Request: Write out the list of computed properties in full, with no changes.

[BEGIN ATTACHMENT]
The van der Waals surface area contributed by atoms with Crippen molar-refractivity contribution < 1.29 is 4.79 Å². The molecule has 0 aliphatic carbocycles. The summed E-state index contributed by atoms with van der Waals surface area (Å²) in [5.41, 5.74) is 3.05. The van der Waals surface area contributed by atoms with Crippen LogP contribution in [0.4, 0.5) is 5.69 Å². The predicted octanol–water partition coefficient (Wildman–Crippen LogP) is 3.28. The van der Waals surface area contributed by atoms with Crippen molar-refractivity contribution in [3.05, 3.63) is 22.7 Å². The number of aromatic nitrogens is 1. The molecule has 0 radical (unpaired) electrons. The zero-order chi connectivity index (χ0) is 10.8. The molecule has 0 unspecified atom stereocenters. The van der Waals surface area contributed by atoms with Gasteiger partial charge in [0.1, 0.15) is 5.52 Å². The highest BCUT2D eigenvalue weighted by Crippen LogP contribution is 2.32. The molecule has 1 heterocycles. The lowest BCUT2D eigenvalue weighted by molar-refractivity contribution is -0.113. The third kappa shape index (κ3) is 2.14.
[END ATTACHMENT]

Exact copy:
The van der Waals surface area contributed by atoms with Crippen molar-refractivity contribution < 1.29 is 4.79 Å². The molecule has 0 aliphatic carbocycles. The summed E-state index contributed by atoms with van der Waals surface area (Å²) in [5.41, 5.74) is 3.05. The van der Waals surface area contributed by atoms with Crippen LogP contribution in [0.4, 0.5) is 5.69 Å². The predicted octanol–water partition coefficient (Wildman–Crippen LogP) is 3.28. The van der Waals surface area contributed by atoms with Crippen molar-refractivity contribution in [3.05, 3.63) is 22.7 Å². The number of aromatic nitrogens is 1. The molecule has 0 radical (unpaired) electrons. The zero-order chi connectivity index (χ0) is 10.8. The molecule has 0 unspecified atom stereocenters. The van der Waals surface area contributed by atoms with Gasteiger partial charge in [0.1, 0.15) is 5.52 Å². The highest BCUT2D eigenvalue weighted by Crippen LogP contribution is 2.32. The molecule has 1 heterocycles. The lowest BCUT2D eigenvalue weighted by molar-refractivity contribution is -0.113. The third kappa shape index (κ3) is 2.14.